7. #7
    Cyburbian dvdneal's avatar
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    Quote Originally posted by Raf View post
    Why does everyone rely on a GIS certificate? Nothing to really hang your hat on personally. What's your work experience/internship experience? What's in your portofio? Those begin to set you apart.

    **Beats Chest**

    Experience trumpts degrees/certificates

    **Beats Chest**
    I'll have to agree with Raf, but I'm not much of a chest beater. A good internship goes a long way to getting hired. A GIS certificate can help get you hired, but then you might get stuck as the GIS guy and end up with little planning experience. No offense to the GIS techs out there, but it seems harder to climb past the tech level. You become more of a tool and less of an employee and nobody wants that. You could always look into a public participation cert, a flood plain management cert, but those still don't beat a good internship.

    **Beats Raf's Chest**
    I don't pretend to understand Brannigan's Law. I merely enforce it.

  8. #8
    Cyburbian dw914er's avatar
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    Quote Originally posted by Levi07 View post
    Hello everyone,

    I was wondering if anyone would have any advice for skills or certifications apart from a masters that I could pursue. Namely, any free online courses or reasonably affordable certifications that would be useful in the profession or look favorable to employers.
    Have you interned before? Practical experience will typically look more favorable than a bunch of random online classes.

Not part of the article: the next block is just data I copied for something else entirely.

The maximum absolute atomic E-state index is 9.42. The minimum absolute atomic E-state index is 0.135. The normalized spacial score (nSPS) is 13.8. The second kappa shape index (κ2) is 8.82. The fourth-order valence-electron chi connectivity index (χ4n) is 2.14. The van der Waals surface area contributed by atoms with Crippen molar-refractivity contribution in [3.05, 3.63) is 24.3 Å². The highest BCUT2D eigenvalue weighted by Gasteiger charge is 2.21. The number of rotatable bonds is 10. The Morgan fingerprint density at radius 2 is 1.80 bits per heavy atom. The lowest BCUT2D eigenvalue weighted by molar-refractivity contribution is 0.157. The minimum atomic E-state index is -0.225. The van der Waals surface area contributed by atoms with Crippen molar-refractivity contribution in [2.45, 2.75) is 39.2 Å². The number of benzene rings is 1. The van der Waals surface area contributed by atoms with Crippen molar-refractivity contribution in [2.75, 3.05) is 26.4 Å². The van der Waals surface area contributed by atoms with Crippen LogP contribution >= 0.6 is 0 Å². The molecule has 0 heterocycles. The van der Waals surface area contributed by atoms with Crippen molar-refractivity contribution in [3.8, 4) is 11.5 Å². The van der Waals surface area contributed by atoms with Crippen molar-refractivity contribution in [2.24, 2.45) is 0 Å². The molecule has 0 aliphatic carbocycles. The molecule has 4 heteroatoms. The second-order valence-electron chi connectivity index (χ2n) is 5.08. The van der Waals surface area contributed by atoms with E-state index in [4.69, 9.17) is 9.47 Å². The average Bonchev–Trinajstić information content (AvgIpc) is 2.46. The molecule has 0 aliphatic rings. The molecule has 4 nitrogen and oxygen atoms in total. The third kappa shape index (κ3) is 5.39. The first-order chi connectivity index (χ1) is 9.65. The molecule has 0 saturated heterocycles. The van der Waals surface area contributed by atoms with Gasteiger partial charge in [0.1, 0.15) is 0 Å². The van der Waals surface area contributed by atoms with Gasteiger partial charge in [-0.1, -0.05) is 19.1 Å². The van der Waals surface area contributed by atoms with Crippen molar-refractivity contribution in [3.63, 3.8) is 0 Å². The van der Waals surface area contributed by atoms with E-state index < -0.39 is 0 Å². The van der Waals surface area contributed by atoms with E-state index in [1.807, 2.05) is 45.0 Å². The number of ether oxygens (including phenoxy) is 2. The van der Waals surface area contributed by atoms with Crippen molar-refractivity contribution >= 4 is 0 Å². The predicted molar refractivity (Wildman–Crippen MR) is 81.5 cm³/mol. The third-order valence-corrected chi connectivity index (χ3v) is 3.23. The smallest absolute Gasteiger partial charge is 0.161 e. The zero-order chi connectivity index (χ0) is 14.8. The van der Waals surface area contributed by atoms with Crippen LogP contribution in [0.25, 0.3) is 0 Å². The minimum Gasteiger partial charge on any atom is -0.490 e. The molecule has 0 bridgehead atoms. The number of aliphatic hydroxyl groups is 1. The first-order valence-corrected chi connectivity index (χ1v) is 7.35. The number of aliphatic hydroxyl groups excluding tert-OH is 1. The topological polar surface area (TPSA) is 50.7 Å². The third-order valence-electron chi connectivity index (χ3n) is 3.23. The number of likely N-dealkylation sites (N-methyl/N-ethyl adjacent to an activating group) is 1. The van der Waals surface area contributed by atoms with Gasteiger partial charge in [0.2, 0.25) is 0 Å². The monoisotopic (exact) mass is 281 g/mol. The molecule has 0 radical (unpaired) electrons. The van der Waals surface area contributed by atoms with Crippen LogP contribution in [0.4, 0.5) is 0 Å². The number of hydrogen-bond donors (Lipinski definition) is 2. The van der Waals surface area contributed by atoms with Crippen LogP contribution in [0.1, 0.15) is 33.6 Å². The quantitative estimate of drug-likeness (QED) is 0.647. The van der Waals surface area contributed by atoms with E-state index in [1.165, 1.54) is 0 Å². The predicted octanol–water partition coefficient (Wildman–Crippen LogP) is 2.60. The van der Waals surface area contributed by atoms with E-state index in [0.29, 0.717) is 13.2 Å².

And that concludes staff’s presentation...

  9. #9
    Cyburbian Cardinal's avatar
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    A GIS certificate is something you get while in college as a resource to help you land the first job. Once you have a planning position it is time to pursue something else that will take you to the next level.

    You will not find any free programs out there. We have had many threads on this topic, but:

    AICP, despite its problems, is the only national planning certification.
    The International Economic Development Council has an economic development certification, CEcD.
    The National Development Council offers certifications in housing and in economic development finance, HDFP and EDFP.
    There is LEED, but I am increasingly getting a sense that it may be somewhat of a fad.
    Other organizations have certifications that may mean less. For example, the National Charette Institute.
    There is talk of developing a certification in downtown revitalization, and I am involved in developing a state program that may be a model for this. It is still a few years off, though.

    Another angle is to become something of a subject matter expert. Pick a good topic and then present at a couple different forums. There is no certificate to hang on your wall, but 1) you may be presenting to your next employers, and 2) if you pick the right topic, you could be positioning yourself to be a very attractive candidate the next time you send somebody a resume.
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  10. #10
    Cyburbian jwhitty's avatar
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    No masters, no weak links/network, no research projects...

    There is always the domestic Peace Corps:

    http://www.nationalservice.gov/programs/americorps